2 october 2009

New director for John Adams Institute

Science | University

Andrei Seryi
Professor Andrei Seryi

It has been announced today that Professor Andrei Seryi will be the next Director of the John Adams Institute for Accelerator Science (JAI).

Professor Seryi is currently leading the work on the  Facilities for Accelerator Science and Experimental Test Beams at the SLAC National Accelerator Laboratory in California, as well as being the leader of the Beam Delivery System for the International Linear Collider. Professor Seryi is also deputy spokesperson for the Accelerator Test Facility collaboration, based in Japan.

‘I consider it a great honour to become the Director of John Adams Institute and I look forward to leading the excellent team at the JAI, further strengthening its role in national, European, and international projects,’ said Professor Seryi. ‘We live in an exciting time for Accelerator Science, which continues to be the major thrust behind fundamental discoveries while making an increasingly important contribution to everyday life through the applications of accelerators in industry and medicine.’

The current Director, Professor Ken Peach, said: ‘I am delighted that Andrei Seryi has agreed to be the next Director of the JAI. He brings an enormous amount of expertise in advanced accelerator techniques and a deep understanding of accelerators that will enhance the UK’s reputation in this important scientific and technological area.’

Professor Grahame Blair, the Deputy Director of the JAI, said ‘Andrei Seryi is a leading accelerator physicist with an outstanding record of innovation, and I look forward to developing with him the future programme of the JAI.’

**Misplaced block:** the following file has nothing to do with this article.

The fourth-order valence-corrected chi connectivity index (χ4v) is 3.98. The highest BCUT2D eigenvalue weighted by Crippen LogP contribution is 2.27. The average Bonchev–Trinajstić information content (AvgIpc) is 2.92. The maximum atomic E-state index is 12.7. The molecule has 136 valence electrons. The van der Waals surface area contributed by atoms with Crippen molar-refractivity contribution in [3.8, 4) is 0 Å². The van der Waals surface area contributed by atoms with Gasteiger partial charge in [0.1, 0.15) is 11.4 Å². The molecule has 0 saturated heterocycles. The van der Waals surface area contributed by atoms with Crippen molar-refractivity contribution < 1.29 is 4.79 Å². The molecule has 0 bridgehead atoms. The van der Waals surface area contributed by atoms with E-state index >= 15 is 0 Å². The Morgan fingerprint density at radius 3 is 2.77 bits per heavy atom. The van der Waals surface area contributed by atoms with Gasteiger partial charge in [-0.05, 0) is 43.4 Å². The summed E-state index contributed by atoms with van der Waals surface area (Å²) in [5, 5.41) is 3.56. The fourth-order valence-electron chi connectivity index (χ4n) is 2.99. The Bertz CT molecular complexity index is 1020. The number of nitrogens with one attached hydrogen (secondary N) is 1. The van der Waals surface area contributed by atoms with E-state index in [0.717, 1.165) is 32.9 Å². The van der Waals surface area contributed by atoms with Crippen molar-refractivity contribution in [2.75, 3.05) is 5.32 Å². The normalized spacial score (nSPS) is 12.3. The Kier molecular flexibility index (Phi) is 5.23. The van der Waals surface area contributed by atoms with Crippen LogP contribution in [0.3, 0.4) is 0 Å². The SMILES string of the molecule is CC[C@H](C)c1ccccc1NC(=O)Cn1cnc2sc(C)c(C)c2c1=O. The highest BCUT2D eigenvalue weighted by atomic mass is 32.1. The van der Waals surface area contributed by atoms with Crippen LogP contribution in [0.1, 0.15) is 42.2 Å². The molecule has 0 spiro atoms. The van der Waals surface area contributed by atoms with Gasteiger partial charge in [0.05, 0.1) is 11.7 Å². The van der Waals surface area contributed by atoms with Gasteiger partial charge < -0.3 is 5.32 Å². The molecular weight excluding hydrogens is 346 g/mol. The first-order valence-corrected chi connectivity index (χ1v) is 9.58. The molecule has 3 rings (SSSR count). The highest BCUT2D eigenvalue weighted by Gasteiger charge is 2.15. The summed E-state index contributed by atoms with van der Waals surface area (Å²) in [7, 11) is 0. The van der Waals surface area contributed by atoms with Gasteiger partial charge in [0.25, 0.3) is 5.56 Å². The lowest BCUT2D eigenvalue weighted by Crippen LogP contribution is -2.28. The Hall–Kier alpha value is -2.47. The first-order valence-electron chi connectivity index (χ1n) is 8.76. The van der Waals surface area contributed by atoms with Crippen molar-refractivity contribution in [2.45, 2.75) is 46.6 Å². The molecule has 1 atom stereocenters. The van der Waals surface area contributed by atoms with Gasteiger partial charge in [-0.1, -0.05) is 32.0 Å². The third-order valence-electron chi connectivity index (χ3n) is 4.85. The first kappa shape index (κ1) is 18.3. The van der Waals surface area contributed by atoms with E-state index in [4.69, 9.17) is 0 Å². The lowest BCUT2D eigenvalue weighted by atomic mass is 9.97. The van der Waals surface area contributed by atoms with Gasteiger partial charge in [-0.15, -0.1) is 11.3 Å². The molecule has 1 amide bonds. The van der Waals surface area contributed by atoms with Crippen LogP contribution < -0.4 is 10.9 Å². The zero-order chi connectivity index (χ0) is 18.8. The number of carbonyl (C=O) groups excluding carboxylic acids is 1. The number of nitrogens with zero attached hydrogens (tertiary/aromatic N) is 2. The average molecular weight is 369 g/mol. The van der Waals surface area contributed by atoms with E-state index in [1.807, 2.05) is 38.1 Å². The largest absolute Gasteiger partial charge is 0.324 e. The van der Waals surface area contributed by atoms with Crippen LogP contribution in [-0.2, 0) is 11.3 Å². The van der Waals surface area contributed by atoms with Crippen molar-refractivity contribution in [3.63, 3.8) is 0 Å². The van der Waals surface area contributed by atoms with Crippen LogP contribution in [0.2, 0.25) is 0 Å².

John Womersley, Director of Science Programmes at the Science & Technology Facilities Council commented: ‘Professor Andrei Seryi is a well-respected international expert in the field of accelerator science and technology and he brings very substantial leadership experience in world-class research projects. I look forward to working with him in developing the programme of the John Adams Institute when he takes up his appointment next year.  I would also like to thank Professor Ken Peach for his tremendous work and dedication to the JAI. He has played a key part in re-establishing the UK’s accelerator science capabilities and has laid a firm foundation for the future.’

Professor Seryi will divide his time between the University of Oxford and Royal Holloway University of London, who jointly host the JAI. Professor Seryi will take up his post in August 2010, and will also hold a fellowship at Wolfson College Oxford.

The JAI is funded by the Science and Technology Facilities Council (STFC).

The John Adams Institute for Accelerator Science is a joint venture between the University of Oxford and Royal Holloway University of London. It was created in October 2004, with the aid of a grant from the then Particle Physics and Astronomy Research Council, now merged into the Science and Technology Facilities Council. Professor Peach was appointed as its Director for five years from May 2005.